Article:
This Standard applies to
a) medical electrical equipment;
b) health-care-facility-owned non-medical electrical equipment;
c) patient-owned electrical devices; and d) the use and management of the equipment and installations in patient care areas.
The electrical equipment described in Items a) to c) can be portable or permanently connected.
1.2.3 Aspects of electrical safety
This Standard deals principally with safety from the hazards of electric shock (see Annex A). Other aspects of electrical safety, such as fires and interference with proper operation, are also addressed.
Note: The Canadian Electrical Code, Part I, specifies the minimum requirements for a safe building electrical installation for supplying utilization equipment in patient care areas, but does not specify requirements for the number, arrangement, and circuit loading of branch circuits and receptacles required for the procedures to be performed. Neither does it state requirements for the use and maintenance of such installations. This Standard builds on the requirements of the Canadian Electrical Code, Part I, and provides this additional information.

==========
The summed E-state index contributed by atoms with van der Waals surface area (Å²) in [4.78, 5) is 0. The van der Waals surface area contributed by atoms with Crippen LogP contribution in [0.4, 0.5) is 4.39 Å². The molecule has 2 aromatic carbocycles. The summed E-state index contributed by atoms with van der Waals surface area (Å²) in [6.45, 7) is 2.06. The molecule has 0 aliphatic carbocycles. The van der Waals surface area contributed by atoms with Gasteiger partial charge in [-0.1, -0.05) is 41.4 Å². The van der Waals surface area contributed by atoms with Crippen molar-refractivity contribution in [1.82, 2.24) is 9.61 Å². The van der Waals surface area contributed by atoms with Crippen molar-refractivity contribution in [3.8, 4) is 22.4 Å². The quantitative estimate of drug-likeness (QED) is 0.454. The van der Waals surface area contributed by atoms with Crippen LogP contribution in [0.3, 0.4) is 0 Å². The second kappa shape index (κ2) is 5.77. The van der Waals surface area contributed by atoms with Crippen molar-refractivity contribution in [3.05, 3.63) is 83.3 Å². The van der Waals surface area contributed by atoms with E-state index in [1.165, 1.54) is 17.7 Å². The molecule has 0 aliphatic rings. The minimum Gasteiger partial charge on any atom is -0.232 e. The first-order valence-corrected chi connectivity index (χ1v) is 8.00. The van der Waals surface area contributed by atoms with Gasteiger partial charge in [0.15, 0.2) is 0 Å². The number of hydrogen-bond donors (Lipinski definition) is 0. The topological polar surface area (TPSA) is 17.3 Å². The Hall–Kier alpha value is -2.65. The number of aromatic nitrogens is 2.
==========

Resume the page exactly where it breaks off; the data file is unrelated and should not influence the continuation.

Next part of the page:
1.2.4 Medical risks or benefits
The medical purposes, risks, or benefits of procedures or equipment are the professional responsibility of health care practitioners and therefore are beyond the scope of this Standard, which provides general guidelines to ensure the safe use of electrically operated equipment.
1.3 Building electrical installations
This Standard applies to electrical installations in patient care areas of health care facilities.
1.4 Essential electrical systems